An Evaluation of an Online Brief Mindfulness-Based Intervention in Higher Education: A Pilot Conducted at an Australian University and a British University

Jennifer Chung, Matthew Edward Mundy, Ian Hunt, Astrid Coxon, Kyle R. Dyer, Stephen McKenzie

Research output: Contribution to journalArticlepeer-review

3 Citations (Scopus)

Abstract

Mental ill health among higher education students is a well-established problem; therefore, it is imperative to implement preventative approaches to support wellbeing. Blended and fully online education programmes widens access for mature or returning students; however, the psychological wellbeing of this sub-group of students is under-researched. Finally, evaluating wellbeing interventions that meet the needs of university students as well as accessible for online students is required. The aim of this study was to evaluate a brief, online and mindfulness-based intervention to assist the self-management of wellbeing and stress for both online and on-campus higher education students. The total sample included 427 participants (96% psychology students) at Monash University, Australia (n=283) and King’s College London (n=144), with 152 participants completing the whole study. Participants were allocated to a brief, self-guided, online and mindfulness-based intervention (over the course of one study period; n=297), or to a wait-list control group (n=148). Baseline and end of semester questionnaires included the 14-item Warwick-Edinburgh Mental Wellbeing Scale, 10-item Perceived Stress Scale and the 15-item Mindful Attention Awareness Scale. Regression modelling revealed the intervention condition accounted for up to 12% of the variability in change in student wellbeing, stress and mindfulness between the start and end of semester (when controlling for baseline). These findings support the implementation of a brief, online and asynchronous mindfulness-based intervention for supporting student mental health and psychological wellbeing. An on-going challenge in practice includes engaging and maintaining student engagement in wellbeing initiatives.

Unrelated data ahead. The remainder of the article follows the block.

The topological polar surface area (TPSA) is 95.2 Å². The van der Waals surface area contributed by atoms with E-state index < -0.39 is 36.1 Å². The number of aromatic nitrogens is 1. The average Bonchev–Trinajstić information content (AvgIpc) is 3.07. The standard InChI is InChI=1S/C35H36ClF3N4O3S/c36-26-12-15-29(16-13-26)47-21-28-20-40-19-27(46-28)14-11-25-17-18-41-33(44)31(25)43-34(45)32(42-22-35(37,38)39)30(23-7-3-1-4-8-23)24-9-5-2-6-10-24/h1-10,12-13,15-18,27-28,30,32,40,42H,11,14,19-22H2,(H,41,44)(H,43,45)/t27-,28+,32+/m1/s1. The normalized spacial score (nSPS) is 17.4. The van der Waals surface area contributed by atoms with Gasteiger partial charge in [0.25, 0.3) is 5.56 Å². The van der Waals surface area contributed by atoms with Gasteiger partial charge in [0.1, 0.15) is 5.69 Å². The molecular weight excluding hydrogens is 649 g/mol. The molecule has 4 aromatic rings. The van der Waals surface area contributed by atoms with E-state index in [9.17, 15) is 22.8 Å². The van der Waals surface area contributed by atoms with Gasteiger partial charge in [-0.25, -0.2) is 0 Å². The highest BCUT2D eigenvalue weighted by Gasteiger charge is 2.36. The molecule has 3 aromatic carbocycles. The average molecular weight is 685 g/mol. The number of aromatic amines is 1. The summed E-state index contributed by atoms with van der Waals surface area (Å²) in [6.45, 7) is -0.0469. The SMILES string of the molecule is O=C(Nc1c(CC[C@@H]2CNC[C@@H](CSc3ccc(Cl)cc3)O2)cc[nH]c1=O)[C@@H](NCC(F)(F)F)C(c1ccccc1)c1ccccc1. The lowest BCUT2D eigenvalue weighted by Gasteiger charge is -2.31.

Original languageEnglish
Article number752060
JournalFrontiers in Psychology
Volume12
DOIs
Publication statusPublished - 28 Oct 2021
Externally publishedYes

Keywords

  • higher education
  • mindfulness
  • online intervention
  • online learning
  • stress
  • student wellbeing

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